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Consequences of Global Warming


 101

by Theodora Filis


  • Global warming is happening now and its effects are being felt in the US and around the world. Among the expected consequences of global warming is an increase in the heaviest rain and snow storms, fueled by increased evaporation and the ability of a warmer atmosphere to hold more moisture.

    Recent studies show extreme rainstorms and snowstorms have became more frequent and produced more total precipitation across much of the contiguous US over the past 60 years. 


    An increase in extreme downpours has costly ramifications for the US, with the potential to cause more flooding that jeopardizes property and lives. With scientists predicting even greater increases in extreme precipitation in the years ahead, the United States and the world must take action to reduce pollution that contributes to global warming.


    Scientists report that some polar bears are drowning because they have to swim longer distances to reach ice floes. So, unless we take effective action now, the polar bear will likely become extinct in Alaska by 2050.

    Consequences of global warming are upon us. This has been the warmest decade since 1880. In 2010, global surface temperatures tied 2005 as the warmest on record, according to the National Oceanic and Atmospheric Administration. Scientists say that the earth could warm by an additional 7.2 degrees Fahrenheit during the 21st century if we fail to reduce emissions from burning fossil fuels, such as coal and oil. This rise in average temperature will have far-reaching effects on the earth's climate patterns and on all living things. Many of these changes have already begun.

    According to the National Resources Defense Council, at the current rate of retreat, all of the glaciers in Glacier National Park will be gone by 2070.

    Melting Glaciers, Early Ice Thaw

    Rising global temperatures will speed the melting of glaciers and ice caps and cause early ice thaw on rivers and lakes.

    Warning signs today:

    After existing for many millennial, the northern section of the Larsen B ice shelf in Antarctica -- a section larger than the state of Rhode Island -- collapsed between January and March 2002, disintegrating at a rate that astonished scientists. Since 1995, the ice shelf's area has shrunk by 40 percent.

    According to NASA, the polar ice cap is now melting at the alarming rate of nine percent per decade. Arctic ice thickness has decreased 40 percent since the 1960s.

    Arctic sea ice extent set an all-time record low in September 2007, with almost half a million square miles less ice than the previous record set in September 2005, according to the National Snow and Ice Data Center. Over the past 3 decades, more than a million square miles of perennial sea ice -- an area the size of Norway, Denmark and Sweden combined -- has disappeared.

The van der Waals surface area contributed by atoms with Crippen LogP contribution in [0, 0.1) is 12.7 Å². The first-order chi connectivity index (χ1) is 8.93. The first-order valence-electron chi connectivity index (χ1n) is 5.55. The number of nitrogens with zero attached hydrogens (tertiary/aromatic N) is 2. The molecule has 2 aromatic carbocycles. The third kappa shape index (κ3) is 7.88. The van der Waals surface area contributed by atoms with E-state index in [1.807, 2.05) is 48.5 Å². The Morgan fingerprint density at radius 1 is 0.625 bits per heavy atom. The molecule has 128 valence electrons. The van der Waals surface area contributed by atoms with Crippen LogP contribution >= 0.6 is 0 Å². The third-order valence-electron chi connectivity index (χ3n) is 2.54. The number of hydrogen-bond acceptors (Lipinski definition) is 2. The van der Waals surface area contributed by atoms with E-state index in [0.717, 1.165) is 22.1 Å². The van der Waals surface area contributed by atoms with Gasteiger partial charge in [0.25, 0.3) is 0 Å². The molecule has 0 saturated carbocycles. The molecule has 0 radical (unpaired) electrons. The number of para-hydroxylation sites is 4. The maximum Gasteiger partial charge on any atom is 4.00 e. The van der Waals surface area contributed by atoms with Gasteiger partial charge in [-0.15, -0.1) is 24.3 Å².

Multiple climate models indicate that sea ice will increasingly retreat as the earth warms. Scientists at the U.S. Center for Atmospheric Research predict that if the current rate of global warming continues, the Arctic could be ice-free in the summer by 2040.

    Sea-Level Rise

    Current rates of sea-level rise are expected to increase as a result both of thermal expansion of the oceans and melting of most mountain glaciers and partial melting of the West Antarctic and Greenland ice caps. Consequences include loss of coastal wetlands and barrier islands, and a greater risk of flooding in coastal communities. Low-lying areas, such as the coastal region along the Gulf of Mexico and estuaries like the Chesapeake Bay, are especially vulnerable.

    Warning signs today:

    Global sea level has already risen by 4 to 8 inches in the past century, and the pace of sea level rise appears to be accelerating. The Intergovernmental Panel on Climate Change predicts that sea levels could rise 10 to 23 inches by 2100, but in recent years sea levels have been rising faster than the upper end of the range predicted.

    In the 1990s, the Greenland ice mass remained stable, but the ice sheet has increasingly declined in recent years. This melting currently contributes an estimated one-hundredth of an inch per year to global sea level rise.

    Greenland holds 10 percent of the total global ice mass. If it melts, sea levels could increase by up to 21 feet.


    Through cutting-edge CGI, National Geographic explores the potential effects of sea level rise on our civilization over the next few centuries.


    Weather disasters kill or injure hundreds of Americans each year and cause billions of dollars in economic damage. The risks posed by some types of weather-related disasters will likely increase in a warming world

    In the Path of the Storm finds that roughly four out of five Americans live in counties that have experienced weather-related disasters since 2006 and calls for action to reduce the threat of extreme weather fueled by global warming.

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